It's happened to me before, with seemingly unimportant things, and yet it really did hurt. For instance... Feeling like a part of the community of a small, indy computer game; a vibrant community, made up of people who loved the game and supported each other beautifully. Then the game was sold off to some big company and taken in a new, flavourless but "easy", direction, so as to attract more players, even though the original spirit of the game and its community was lost. Of course both the old and the new owners wanted to maximise the profit from their product. I even still play the thing sometimes for kicks. But those of us who were emotionally invested in the game's community, and who had contributed to the success that made its expansion possible, were hung out to dry. Conclusion: don't invest emotionally in a product that will be managed according to profit-maximisation priorities.

The current kerfuffle on Stack Exchange has made me ask the same question about SE. I've only started being active since a few months ago, but I had started to become emotionally invested in being a part of the writing.stackexchange community. This even made me feel more at home when finding information on other SE sites, to which I'm not able to contribute answers.

And then SE Inc. shows that it really does not care about its community. I don't actually know what happened with Monica Cellio; perhaps she did exhibit some bigotry that I would find utterly unacceptable if I knew the details. But even in that (seemingly unlikely) case, SE Inc. has still treated all of us like low-value drones that make up a small, replaceable part of their product. At least, so it seems to me. No accountability, no communication with the community, violation of trust, and, most importantly, we have no agency when it comes to determining the future of our community.

Why should I engage with a community that is owned by a for-profit company that treats it as a part of its product and will always prioritise it less than its profits?

I'm kinda hoping somebody can provide a convincing counterargument...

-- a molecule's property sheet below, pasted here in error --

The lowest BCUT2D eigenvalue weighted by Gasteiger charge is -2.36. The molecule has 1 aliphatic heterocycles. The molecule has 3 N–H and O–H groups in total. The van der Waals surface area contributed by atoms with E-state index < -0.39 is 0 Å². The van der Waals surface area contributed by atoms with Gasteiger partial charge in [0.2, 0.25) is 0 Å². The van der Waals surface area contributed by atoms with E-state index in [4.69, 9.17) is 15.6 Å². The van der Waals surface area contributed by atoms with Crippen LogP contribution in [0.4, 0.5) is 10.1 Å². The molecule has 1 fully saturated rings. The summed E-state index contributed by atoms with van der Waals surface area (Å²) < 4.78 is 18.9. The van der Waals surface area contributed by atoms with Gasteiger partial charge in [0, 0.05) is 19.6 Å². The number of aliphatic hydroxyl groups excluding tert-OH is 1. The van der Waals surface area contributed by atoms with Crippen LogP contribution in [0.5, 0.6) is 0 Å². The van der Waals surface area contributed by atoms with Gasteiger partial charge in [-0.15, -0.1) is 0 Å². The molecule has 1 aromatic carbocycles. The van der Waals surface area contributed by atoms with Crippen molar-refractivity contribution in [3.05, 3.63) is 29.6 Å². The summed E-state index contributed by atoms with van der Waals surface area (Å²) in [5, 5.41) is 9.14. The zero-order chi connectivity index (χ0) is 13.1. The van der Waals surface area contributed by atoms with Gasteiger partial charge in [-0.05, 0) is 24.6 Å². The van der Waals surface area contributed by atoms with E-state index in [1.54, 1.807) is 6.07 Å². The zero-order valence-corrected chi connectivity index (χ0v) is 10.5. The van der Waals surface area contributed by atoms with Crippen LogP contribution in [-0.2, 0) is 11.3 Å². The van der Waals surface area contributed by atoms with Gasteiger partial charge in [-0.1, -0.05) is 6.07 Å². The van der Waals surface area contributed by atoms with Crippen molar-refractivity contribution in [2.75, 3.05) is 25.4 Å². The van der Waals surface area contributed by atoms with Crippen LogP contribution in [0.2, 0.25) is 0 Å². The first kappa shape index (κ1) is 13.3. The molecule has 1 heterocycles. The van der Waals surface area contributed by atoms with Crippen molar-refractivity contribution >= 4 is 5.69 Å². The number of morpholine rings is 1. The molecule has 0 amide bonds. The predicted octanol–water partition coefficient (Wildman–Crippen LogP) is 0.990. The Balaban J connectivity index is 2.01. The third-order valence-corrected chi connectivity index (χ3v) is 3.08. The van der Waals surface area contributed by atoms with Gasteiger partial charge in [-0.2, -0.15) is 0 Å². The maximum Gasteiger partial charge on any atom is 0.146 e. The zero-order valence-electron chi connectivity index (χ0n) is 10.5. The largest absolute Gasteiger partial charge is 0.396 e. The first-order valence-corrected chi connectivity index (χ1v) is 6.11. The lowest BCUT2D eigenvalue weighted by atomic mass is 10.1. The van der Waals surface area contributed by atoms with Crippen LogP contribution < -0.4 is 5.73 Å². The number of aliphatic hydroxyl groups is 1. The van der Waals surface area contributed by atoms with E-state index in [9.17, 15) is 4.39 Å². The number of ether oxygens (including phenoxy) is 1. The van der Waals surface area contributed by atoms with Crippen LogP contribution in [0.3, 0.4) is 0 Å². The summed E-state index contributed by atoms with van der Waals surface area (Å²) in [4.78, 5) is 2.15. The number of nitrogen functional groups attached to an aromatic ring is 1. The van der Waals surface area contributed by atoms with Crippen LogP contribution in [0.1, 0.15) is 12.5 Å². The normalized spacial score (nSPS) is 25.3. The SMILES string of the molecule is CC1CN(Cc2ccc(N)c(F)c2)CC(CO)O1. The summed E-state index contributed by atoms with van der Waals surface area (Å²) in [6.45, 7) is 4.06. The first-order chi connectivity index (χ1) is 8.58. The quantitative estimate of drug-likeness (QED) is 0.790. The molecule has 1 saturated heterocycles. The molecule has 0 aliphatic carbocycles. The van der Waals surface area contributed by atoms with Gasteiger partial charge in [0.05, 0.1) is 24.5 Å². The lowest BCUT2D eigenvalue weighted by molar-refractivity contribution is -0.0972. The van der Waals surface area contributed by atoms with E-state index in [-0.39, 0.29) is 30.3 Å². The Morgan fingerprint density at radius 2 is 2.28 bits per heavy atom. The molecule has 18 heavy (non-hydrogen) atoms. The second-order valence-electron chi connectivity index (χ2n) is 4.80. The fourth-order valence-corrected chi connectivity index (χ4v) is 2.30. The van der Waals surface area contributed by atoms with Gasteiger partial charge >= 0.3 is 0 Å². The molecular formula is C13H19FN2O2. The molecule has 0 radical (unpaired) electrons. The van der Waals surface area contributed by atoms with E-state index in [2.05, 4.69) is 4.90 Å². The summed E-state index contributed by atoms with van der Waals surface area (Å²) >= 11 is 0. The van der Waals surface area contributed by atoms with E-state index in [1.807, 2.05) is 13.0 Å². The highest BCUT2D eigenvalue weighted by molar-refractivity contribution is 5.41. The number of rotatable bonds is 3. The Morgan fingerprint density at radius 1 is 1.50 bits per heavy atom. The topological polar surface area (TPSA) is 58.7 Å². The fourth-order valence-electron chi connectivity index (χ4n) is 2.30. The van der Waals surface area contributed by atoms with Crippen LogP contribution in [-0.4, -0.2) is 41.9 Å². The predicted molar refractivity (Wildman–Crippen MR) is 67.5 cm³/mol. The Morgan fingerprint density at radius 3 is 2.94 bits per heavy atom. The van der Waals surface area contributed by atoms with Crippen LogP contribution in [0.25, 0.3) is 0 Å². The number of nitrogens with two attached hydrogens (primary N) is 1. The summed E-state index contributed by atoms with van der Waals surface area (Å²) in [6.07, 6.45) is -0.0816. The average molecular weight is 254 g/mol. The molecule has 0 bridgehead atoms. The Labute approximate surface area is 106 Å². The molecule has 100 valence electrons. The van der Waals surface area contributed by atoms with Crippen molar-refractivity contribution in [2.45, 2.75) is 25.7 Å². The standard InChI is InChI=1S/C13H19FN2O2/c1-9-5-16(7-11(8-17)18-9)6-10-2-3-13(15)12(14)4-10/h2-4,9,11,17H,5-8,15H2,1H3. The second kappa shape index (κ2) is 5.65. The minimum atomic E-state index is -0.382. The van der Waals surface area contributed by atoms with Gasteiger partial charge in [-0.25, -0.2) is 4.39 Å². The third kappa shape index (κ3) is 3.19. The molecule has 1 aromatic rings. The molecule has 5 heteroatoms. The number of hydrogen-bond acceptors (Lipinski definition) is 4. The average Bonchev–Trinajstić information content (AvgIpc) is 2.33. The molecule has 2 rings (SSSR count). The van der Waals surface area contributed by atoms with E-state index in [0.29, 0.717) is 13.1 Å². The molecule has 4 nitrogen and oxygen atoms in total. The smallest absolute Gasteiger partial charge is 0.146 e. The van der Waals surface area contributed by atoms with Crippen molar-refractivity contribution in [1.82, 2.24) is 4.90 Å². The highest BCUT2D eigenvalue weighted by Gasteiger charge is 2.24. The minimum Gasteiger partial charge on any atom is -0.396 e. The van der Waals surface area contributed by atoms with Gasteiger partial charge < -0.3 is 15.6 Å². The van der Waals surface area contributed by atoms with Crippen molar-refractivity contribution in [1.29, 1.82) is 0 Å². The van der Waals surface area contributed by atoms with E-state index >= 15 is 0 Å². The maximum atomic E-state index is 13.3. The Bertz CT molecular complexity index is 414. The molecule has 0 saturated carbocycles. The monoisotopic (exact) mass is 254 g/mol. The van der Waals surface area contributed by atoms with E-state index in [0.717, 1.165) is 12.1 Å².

[EDIT] So, the answer has been a rather clear yes, and after a few months of high SE activity, I'm mostly out now, just checking now and then to see if anything has changed (not hopeful)

  • 21
    "Why should I engage with a community ...?" I've been asking myself this question whole last week... Oct 3, 2019 at 17:09
  • 6
    You should endeavour to do stay away as much as you can before you get addicted and ultimately hurt by that. There is no community, just a company that sucks people in ans spits them out when they are done.
    – user619714
    Oct 3, 2019 at 17:17
  • 8
    Well, we used to pretend there was no for-profit company. There was just the community, moderated in large by the community itself. Which went pretty well until all hell broke loose.
    – Mast
    Oct 3, 2019 at 17:20
  • 13
    Interesting topic. Stack Exchange (Electronics in particular) had a huge amount of influence on forming me as an engineer that I'm today. I think that I can safely say, that I learned as much on SE as I did in the university, and pretty much all of the skills I'm now using on my job came from SE. However, over the years, the communities I was involved with changed and disappeared (thanks a lot Welcome Wagon!), and now I noticed that I tend to come to SE mostly for drama. With the latest issues, I think I've had my fill of that too.
    – AndrejaKo
    Oct 3, 2019 at 17:38
  • 12
    "Should I consciously protect myself from becoming too invested in the Stack Exchange community?" - yes.
    – Zoe
    Oct 3, 2019 at 18:14
  • 5
    Like OP, I'm new to Stack Exchange. I've visited before, to read and enjoy, and eventually decided to create an account recently. I've only posted a dozen times or so, but I found it to be an interesting and enjoyable experience (downvotes included: we can all learn some lessons). Now, however, like OP, I have my doubts about the site. So much so, that I think this may well be my last post. I need to find a better, more inclusive place to visit (which is ironic).
    – user569748
    Oct 3, 2019 at 22:16
  • 4
    Definitely. It's just a website. It's not a community, as there's a "master-slave" relationship with the staff. You're allowed to provide quality content for free to the site, but any mistakes will be dealt with harshly. Communities and investors don't usually mix. Besides, maybe it's time to evolve. People don't use MySpace anymore, so why should SE live forever?
    – Kayaman
    Oct 4, 2019 at 5:54
  • 4
    @Kayaman Because otherwise the market would face a drastic shortage of developers that know how to exit vim... (stackoverflow.com/questions/11828270/…)
    – ChatterOne
    Oct 10, 2019 at 11:01

4 Answers 4


Recent events make me (I believe) uniquely suited to address your question. I haven't talked about it much publicly, but I didn't resign as a moderator due to personal pain, nor do I think the events that led to my resignation preclude me from participating in the network.